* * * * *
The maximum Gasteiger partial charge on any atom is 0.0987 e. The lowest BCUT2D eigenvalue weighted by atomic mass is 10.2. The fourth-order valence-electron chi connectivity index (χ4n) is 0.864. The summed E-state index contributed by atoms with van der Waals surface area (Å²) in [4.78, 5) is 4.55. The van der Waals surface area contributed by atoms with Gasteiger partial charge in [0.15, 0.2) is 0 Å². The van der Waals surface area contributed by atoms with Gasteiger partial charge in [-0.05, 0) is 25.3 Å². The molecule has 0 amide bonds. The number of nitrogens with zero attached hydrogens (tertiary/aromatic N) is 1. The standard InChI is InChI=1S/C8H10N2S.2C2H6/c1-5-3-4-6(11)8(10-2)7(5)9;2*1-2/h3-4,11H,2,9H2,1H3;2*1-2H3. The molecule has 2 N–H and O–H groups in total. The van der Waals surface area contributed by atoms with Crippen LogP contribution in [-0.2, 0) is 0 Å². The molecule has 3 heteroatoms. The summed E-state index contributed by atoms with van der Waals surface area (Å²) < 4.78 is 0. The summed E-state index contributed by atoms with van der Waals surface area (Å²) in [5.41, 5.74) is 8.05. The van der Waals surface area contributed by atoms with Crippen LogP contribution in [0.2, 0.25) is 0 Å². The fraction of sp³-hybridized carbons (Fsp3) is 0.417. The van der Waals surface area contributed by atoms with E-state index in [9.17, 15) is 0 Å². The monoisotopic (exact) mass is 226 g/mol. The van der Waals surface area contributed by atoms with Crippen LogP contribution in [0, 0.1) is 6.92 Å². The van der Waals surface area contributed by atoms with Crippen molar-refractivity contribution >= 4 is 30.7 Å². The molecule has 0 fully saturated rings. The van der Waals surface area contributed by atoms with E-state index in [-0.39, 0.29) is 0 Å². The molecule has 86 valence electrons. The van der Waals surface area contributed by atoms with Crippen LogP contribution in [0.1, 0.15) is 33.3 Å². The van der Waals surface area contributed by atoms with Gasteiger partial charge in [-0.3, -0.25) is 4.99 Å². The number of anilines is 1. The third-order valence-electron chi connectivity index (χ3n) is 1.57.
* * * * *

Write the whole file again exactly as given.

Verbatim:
The maximum Gasteiger partial charge on any atom is 0.0987 e. The lowest BCUT2D eigenvalue weighted by atomic mass is 10.2. The fourth-order valence-electron chi connectivity index (χ4n) is 0.864. The summed E-state index contributed by atoms with van der Waals surface area (Å²) in [4.78, 5) is 4.55. The van der Waals surface area contributed by atoms with Gasteiger partial charge in [0.15, 0.2) is 0 Å². The van der Waals surface area contributed by atoms with Gasteiger partial charge in [-0.05, 0) is 25.3 Å². The molecule has 0 amide bonds. The number of nitrogens with zero attached hydrogens (tertiary/aromatic N) is 1. The standard InChI is InChI=1S/C8H10N2S.2C2H6/c1-5-3-4-6(11)8(10-2)7(5)9;2*1-2/h3-4,11H,2,9H2,1H3;2*1-2H3. The molecule has 2 N–H and O–H groups in total. The van der Waals surface area contributed by atoms with Crippen LogP contribution in [-0.2, 0) is 0 Å². The molecule has 3 heteroatoms. The summed E-state index contributed by atoms with van der Waals surface area (Å²) < 4.78 is 0. The summed E-state index contributed by atoms with van der Waals surface area (Å²) in [5.41, 5.74) is 8.05. The van der Waals surface area contributed by atoms with Crippen LogP contribution in [0.2, 0.25) is 0 Å². The fraction of sp³-hybridized carbons (Fsp3) is 0.417. The van der Waals surface area contributed by atoms with E-state index in [9.17, 15) is 0 Å². The monoisotopic (exact) mass is 226 g/mol. The van der Waals surface area contributed by atoms with Crippen LogP contribution in [0, 0.1) is 6.92 Å². The van der Waals surface area contributed by atoms with Crippen molar-refractivity contribution >= 4 is 30.7 Å². The molecule has 0 fully saturated rings. The van der Waals surface area contributed by atoms with E-state index in [-0.39, 0.29) is 0 Å². The molecule has 86 valence electrons. The van der Waals surface area contributed by atoms with Crippen LogP contribution in [0.1, 0.15) is 33.3 Å². The van der Waals surface area contributed by atoms with Gasteiger partial charge in [-0.3, -0.25) is 4.99 Å². The number of anilines is 1. The third-order valence-electron chi connectivity index (χ3n) is 1.57.